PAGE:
Confusion in Paris

Confusion in Paris

Confusion in Paris

When my friend responded to “Let’s watch An American in Paris!” with “I think I’ve seen that before…I didn’t understand the ending…” I should have been forewarned.

But alas! I have committed to watching all the Best Picture Winners this summer (if possible), and 1951 has undone me.  How in the world did it beat A Streetcar Named Desire?!  I will concede that simply reading the list of winners makes me depressed—thanks to all the intense and “refined” and serious subject matter—and I, for one, appreciate a lively Minnelli musical, but, really?  My only conclusion must be that Freed and his unit hit the nail on the head: an American in Paris is confusing.

The opening voice-overs were promising enough, with witty and cynical characterizations of stereotypical Americans living in Paris.  Gene Kelly was wickedly interesting in his straightforward two-timing role, and Leslie Caron was, well, a French gamine.  (Although I would argue that no one deserves that title more than Audrey Hepburn herself, haha).  The parallels between the patronizing wealthy artist–I mean art collector and the romancing French night club singer were intriguing to about the degree that any conventional juxtaposition is.  Then the ending fell flat on its face.  Too tired of trying to be smart, it drowned itself in champagne bubbles and LSD whirlygigs until it actually believed its own schmaltz.

The one arresting development of the film–besides the hideous headpieces in “Stairway to Paradise”–was the homoerotic subtext.  Almost every love song was actually between two men about some far-distance female figure, whose role as the recipient of the romancing was hilariously adopted by whichever male the blocking conveniently provided for the pose.  The most salient of these moments is Gene Kelly cheek-to-cheek with Georges Geutary, waltzing and dipping through a cafe with a red-checkered tablecloth for a kerchief and a sappy grin as his token of feminine charm.  The film is about men in love, really, and they sort through their confusion all by themselves.  The women come and go as archetypal figures in the male story of navigating the most romantic city in the world.  The American in Paris could almost represent the male in America: expected to perform the rites of affection and affectation in an uncanny dance with the opposite sex, he literally leaps through hoops and fountains and promenades to win our hearts.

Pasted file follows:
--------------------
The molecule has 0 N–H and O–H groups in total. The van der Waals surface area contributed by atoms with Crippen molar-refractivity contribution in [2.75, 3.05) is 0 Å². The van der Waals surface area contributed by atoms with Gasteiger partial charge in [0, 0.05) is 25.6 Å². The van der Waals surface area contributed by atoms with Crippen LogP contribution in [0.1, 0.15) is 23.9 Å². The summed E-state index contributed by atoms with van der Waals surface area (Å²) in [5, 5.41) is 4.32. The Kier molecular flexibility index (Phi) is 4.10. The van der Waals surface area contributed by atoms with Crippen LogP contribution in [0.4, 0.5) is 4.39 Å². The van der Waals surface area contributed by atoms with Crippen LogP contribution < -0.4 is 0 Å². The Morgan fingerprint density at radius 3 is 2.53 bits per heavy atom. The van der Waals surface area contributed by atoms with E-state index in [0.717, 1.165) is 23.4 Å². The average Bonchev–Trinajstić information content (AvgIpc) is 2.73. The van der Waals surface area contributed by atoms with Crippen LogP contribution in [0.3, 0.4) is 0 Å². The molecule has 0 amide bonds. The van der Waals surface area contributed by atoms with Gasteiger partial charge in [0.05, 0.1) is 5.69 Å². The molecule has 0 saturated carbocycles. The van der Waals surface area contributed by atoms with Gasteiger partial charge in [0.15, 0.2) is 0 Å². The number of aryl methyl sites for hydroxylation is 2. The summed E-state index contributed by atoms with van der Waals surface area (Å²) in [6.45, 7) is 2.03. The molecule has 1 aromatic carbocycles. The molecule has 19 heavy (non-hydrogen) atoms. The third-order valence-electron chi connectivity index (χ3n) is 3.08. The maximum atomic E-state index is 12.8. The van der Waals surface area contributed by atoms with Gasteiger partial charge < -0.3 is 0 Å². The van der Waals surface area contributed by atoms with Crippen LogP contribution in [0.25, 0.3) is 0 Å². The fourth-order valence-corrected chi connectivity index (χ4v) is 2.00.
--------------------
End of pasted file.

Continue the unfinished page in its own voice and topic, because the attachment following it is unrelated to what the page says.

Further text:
Gender performance, anyone?

Gender performance, anyone?

But really, don’t we all simply want simplicity?  Not an American in Paris–a tantalizing and confusing swirl of emotion and cross-cultural (dare I say cross-gender?) performance–but an American in America and a Parisian in Paris: at home with himself, his affections, and his relationships.

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